It's like we're probing, digging, sifting through the real issues and the red herrings. And what we're trying to uncover, what we're trying to get to, is what our clients really WANT. We want to know what STORY they are trying to tell. We want to know what their true goals are, including the obstacles to those goals, we want to get to the heart of their message, including the subtext, the implied. All these elements can be summarized by the word THEME. If we know what our theme is, then we've got the seed out of which a project grows, the engine that drives it. And make no mistake: Your solutions will be organic when they grow out of theme. It's when we're unclear about theme, that our work becomes contrived, as we muck about with style or other things to compensate for our lack of understanding.Now, This pursuit of understanding, and this questioning process may take place over more than one meeting with time in between for research and internal discussion. When we've gotten really clear on what our clients want, their story, which theme, this is when requirements start to come in to focus. And this is where we've got to remain vigilant with ourselves and the clients. It's so easy to get the right answers and then go wrong. I mentioned before that we can funnel a client toward a solution that suits our capability and comfort zone, more than it addresses their needs. Sometimes that's because we have a favorite tool. We have a hammer,so to speak, and everything looks like a nail. We've got to watch out for this by remaining open to ALL the possibilities, by not limiting ourselves to top of the head solutions..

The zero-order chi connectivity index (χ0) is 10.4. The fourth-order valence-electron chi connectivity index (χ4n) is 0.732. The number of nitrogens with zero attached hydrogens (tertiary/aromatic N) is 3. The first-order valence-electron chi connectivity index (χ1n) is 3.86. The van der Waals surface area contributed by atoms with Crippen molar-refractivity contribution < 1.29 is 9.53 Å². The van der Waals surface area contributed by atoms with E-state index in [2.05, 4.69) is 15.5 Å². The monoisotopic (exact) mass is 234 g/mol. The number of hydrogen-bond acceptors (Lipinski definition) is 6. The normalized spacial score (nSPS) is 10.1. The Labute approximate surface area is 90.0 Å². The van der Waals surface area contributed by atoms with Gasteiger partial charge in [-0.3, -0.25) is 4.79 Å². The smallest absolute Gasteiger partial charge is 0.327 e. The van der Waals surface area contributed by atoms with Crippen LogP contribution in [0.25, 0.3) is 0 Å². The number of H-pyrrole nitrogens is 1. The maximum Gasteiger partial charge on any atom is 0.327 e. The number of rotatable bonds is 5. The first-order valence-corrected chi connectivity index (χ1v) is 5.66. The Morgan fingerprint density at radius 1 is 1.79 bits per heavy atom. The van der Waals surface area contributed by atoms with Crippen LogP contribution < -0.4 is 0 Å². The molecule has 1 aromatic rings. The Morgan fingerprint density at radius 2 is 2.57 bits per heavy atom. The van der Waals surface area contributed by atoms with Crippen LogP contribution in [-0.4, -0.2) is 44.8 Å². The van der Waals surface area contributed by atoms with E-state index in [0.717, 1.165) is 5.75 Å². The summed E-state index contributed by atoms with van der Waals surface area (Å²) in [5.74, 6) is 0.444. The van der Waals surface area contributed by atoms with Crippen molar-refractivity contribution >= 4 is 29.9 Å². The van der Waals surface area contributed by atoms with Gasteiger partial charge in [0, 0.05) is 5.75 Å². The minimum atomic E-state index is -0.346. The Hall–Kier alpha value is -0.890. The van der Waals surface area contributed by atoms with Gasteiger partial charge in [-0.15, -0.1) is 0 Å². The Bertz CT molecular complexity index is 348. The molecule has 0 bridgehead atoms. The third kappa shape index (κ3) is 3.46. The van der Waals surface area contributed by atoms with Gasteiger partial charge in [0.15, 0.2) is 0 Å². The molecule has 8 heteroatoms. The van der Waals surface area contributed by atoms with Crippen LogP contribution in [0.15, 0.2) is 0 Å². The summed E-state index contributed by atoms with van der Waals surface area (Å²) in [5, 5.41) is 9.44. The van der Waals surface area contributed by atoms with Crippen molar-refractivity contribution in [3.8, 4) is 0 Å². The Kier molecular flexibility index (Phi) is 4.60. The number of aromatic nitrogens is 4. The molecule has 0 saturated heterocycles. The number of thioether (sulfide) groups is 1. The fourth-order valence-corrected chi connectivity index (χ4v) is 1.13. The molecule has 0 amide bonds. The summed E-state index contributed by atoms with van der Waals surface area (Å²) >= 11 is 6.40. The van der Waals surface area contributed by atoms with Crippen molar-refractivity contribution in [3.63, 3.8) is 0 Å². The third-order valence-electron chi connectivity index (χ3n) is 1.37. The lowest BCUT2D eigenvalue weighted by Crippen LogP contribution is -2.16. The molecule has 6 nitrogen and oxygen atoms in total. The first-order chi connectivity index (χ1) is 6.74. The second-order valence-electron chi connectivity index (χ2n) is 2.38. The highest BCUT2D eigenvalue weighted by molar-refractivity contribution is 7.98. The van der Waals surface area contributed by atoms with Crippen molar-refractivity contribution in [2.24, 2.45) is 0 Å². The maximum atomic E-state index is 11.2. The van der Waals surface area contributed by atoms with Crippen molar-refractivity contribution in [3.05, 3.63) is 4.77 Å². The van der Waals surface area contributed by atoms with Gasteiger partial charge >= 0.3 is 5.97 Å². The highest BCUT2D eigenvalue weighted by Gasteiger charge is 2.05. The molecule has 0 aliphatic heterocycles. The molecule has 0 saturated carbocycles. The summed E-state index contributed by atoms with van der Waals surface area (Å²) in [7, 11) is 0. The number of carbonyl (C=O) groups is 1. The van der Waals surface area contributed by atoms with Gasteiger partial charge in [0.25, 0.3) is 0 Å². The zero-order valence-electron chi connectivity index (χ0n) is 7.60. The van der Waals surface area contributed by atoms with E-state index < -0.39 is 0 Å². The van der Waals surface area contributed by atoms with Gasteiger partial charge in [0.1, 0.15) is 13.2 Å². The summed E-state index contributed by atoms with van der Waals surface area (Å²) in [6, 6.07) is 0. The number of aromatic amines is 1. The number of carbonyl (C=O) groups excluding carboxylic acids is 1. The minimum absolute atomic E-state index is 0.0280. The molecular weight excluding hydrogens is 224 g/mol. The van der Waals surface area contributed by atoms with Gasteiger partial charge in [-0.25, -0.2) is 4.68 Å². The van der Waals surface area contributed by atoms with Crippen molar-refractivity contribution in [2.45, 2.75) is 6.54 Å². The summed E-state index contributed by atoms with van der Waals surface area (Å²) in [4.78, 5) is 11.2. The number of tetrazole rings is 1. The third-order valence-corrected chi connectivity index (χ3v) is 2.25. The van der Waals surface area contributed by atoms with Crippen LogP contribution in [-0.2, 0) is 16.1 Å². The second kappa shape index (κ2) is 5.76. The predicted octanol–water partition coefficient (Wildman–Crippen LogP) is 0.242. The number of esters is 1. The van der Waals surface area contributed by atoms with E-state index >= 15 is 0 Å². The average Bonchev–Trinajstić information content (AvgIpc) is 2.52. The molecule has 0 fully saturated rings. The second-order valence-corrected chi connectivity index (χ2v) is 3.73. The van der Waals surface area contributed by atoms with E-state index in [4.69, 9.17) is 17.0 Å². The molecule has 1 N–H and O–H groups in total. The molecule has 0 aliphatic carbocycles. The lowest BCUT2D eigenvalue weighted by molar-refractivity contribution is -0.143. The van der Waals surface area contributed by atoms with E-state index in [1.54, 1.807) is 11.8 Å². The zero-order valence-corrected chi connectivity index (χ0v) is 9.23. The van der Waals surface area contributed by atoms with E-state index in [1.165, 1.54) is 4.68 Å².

We do this by turning the questions on ourselves. We point them in our own direction. We have to ask ourselves, as designers, a whole lot of things..
And we'll do so...next time.
For now, let's just recognize that listening all takes practice. Clients are all different, with different styles of communication. It will take experience get good at this. Sometimes you have to labor through this. And labor...